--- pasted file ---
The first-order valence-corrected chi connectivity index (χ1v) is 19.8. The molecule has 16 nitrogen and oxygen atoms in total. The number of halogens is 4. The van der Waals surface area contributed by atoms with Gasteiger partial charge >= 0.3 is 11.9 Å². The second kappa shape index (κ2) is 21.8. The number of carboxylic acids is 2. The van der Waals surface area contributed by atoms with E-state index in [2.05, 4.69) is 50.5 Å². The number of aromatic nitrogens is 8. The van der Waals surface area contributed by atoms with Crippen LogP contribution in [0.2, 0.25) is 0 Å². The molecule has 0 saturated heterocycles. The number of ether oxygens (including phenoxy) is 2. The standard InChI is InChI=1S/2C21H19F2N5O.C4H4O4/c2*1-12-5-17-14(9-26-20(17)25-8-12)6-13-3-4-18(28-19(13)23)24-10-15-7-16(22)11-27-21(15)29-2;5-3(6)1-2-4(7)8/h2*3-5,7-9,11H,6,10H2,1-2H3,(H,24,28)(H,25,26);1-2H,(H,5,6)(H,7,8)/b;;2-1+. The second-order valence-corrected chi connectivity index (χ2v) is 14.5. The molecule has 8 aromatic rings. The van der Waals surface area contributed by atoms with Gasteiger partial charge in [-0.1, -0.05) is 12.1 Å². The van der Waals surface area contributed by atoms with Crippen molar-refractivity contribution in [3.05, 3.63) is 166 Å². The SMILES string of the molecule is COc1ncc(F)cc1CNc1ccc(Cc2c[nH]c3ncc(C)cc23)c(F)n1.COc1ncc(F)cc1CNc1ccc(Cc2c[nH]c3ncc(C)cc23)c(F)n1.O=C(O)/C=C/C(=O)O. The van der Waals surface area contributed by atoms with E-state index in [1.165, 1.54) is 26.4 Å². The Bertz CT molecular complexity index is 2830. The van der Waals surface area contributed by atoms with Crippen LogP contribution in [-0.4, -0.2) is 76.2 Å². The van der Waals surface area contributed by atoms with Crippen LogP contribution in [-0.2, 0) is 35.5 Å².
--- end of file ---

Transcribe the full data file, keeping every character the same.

The first-order valence-corrected chi connectivity index (χ1v) is 19.8. The molecule has 16 nitrogen and oxygen atoms in total. The number of halogens is 4. The van der Waals surface area contributed by atoms with Gasteiger partial charge >= 0.3 is 11.9 Å². The second kappa shape index (κ2) is 21.8. The number of carboxylic acids is 2. The van der Waals surface area contributed by atoms with E-state index in [2.05, 4.69) is 50.5 Å². The number of aromatic nitrogens is 8. The van der Waals surface area contributed by atoms with Crippen LogP contribution in [0.2, 0.25) is 0 Å². The molecule has 0 saturated heterocycles. The number of ether oxygens (including phenoxy) is 2. The standard InChI is InChI=1S/2C21H19F2N5O.C4H4O4/c2*1-12-5-17-14(9-26-20(17)25-8-12)6-13-3-4-18(28-19(13)23)24-10-15-7-16(22)11-27-21(15)29-2;5-3(6)1-2-4(7)8/h2*3-5,7-9,11H,6,10H2,1-2H3,(H,24,28)(H,25,26);1-2H,(H,5,6)(H,7,8)/b;;2-1+. The second-order valence-corrected chi connectivity index (χ2v) is 14.5. The molecule has 8 aromatic rings. The van der Waals surface area contributed by atoms with Gasteiger partial charge in [-0.1, -0.05) is 12.1 Å². The van der Waals surface area contributed by atoms with Crippen molar-refractivity contribution in [3.05, 3.63) is 166 Å². The SMILES string of the molecule is COc1ncc(F)cc1CNc1ccc(Cc2c[nH]c3ncc(C)cc23)c(F)n1.COc1ncc(F)cc1CNc1ccc(Cc2c[nH]c3ncc(C)cc23)c(F)n1.O=C(O)/C=C/C(=O)O. The van der Waals surface area contributed by atoms with E-state index in [1.165, 1.54) is 26.4 Å². The Bertz CT molecular complexity index is 2830. The van der Waals surface area contributed by atoms with Crippen LogP contribution in [-0.4, -0.2) is 76.2 Å². The van der Waals surface area contributed by atoms with Crippen LogP contribution in [-0.2, 0) is 35.5 Å².